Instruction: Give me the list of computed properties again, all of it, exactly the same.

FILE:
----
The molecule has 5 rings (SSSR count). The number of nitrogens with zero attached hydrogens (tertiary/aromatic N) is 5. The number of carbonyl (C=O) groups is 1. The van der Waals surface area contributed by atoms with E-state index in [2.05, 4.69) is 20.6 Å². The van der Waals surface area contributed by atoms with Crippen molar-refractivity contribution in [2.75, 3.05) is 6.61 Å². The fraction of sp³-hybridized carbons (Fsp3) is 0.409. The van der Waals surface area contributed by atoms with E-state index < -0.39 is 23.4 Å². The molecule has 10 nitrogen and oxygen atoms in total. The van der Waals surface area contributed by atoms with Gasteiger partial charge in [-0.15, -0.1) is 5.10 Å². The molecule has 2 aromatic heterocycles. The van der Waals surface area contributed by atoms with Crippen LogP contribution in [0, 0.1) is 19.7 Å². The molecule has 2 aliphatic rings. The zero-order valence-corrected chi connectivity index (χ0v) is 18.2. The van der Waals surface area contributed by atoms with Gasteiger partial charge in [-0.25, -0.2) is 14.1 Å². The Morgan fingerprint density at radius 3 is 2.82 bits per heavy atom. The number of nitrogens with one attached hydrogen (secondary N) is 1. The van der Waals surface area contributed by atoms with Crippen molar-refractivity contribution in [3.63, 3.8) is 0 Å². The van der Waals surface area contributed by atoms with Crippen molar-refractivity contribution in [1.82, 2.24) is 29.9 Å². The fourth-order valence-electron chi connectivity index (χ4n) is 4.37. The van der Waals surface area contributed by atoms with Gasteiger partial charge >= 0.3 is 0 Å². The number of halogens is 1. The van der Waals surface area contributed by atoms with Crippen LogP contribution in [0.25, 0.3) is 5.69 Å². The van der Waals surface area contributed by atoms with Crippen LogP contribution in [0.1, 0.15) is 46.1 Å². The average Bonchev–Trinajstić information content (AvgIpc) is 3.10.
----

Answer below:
The molecule has 5 rings (SSSR count). The number of nitrogens with zero attached hydrogens (tertiary/aromatic N) is 5. The number of carbonyl (C=O) groups is 1. The van der Waals surface area contributed by atoms with E-state index in [2.05, 4.69) is 20.6 Å². The van der Waals surface area contributed by atoms with Crippen molar-refractivity contribution in [2.75, 3.05) is 6.61 Å². The fraction of sp³-hybridized carbons (Fsp3) is 0.409. The van der Waals surface area contributed by atoms with E-state index < -0.39 is 23.4 Å². The molecule has 10 nitrogen and oxygen atoms in total. The van der Waals surface area contributed by atoms with Gasteiger partial charge in [-0.15, -0.1) is 5.10 Å². The molecule has 2 aromatic heterocycles. The van der Waals surface area contributed by atoms with Crippen LogP contribution in [0, 0.1) is 19.7 Å². The molecule has 2 aliphatic rings. The zero-order valence-corrected chi connectivity index (χ0v) is 18.2. The van der Waals surface area contributed by atoms with Gasteiger partial charge in [-0.25, -0.2) is 14.1 Å². The Morgan fingerprint density at radius 3 is 2.82 bits per heavy atom. The number of nitrogens with one attached hydrogen (secondary N) is 1. The van der Waals surface area contributed by atoms with Crippen molar-refractivity contribution in [3.63, 3.8) is 0 Å². The van der Waals surface area contributed by atoms with Crippen molar-refractivity contribution in [1.82, 2.24) is 29.9 Å². The fourth-order valence-electron chi connectivity index (χ4n) is 4.37. The van der Waals surface area contributed by atoms with Gasteiger partial charge >= 0.3 is 0 Å². The number of halogens is 1. The van der Waals surface area contributed by atoms with Crippen LogP contribution in [0.25, 0.3) is 5.69 Å². The van der Waals surface area contributed by atoms with Crippen LogP contribution in [0.1, 0.15) is 46.1 Å². The average Bonchev–Trinajstić information content (AvgIpc) is 3.10.